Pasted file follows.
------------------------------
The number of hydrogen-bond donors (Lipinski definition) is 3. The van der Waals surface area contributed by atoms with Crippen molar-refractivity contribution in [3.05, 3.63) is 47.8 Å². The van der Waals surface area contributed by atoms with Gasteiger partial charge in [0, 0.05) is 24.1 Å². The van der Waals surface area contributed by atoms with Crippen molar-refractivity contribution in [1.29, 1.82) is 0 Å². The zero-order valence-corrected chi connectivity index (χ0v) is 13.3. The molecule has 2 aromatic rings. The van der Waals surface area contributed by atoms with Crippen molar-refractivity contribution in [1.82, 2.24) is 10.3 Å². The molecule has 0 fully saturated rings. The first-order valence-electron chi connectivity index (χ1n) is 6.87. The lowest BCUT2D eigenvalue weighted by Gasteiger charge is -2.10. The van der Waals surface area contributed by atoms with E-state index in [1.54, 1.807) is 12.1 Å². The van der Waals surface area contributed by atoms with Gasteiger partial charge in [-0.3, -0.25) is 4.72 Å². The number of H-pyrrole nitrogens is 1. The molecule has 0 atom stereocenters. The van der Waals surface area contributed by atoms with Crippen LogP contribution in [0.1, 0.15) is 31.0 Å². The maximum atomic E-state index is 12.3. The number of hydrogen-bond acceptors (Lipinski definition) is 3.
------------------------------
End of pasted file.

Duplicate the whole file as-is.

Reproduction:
The number of hydrogen-bond donors (Lipinski definition) is 3. The van der Waals surface area contributed by atoms with Crippen molar-refractivity contribution in [3.05, 3.63) is 47.8 Å². The van der Waals surface area contributed by atoms with Gasteiger partial charge in [0, 0.05) is 24.1 Å². The van der Waals surface area contributed by atoms with Crippen molar-refractivity contribution in [1.29, 1.82) is 0 Å². The zero-order valence-corrected chi connectivity index (χ0v) is 13.3. The molecule has 2 aromatic rings. The van der Waals surface area contributed by atoms with Crippen molar-refractivity contribution in [1.82, 2.24) is 10.3 Å². The molecule has 0 fully saturated rings. The first-order valence-electron chi connectivity index (χ1n) is 6.87. The lowest BCUT2D eigenvalue weighted by Gasteiger charge is -2.10. The van der Waals surface area contributed by atoms with E-state index in [1.54, 1.807) is 12.1 Å². The van der Waals surface area contributed by atoms with Gasteiger partial charge in [-0.3, -0.25) is 4.72 Å². The number of H-pyrrole nitrogens is 1. The molecule has 0 atom stereocenters. The van der Waals surface area contributed by atoms with Crippen LogP contribution in [0.1, 0.15) is 31.0 Å². The maximum atomic E-state index is 12.3. The number of hydrogen-bond acceptors (Lipinski definition) is 3.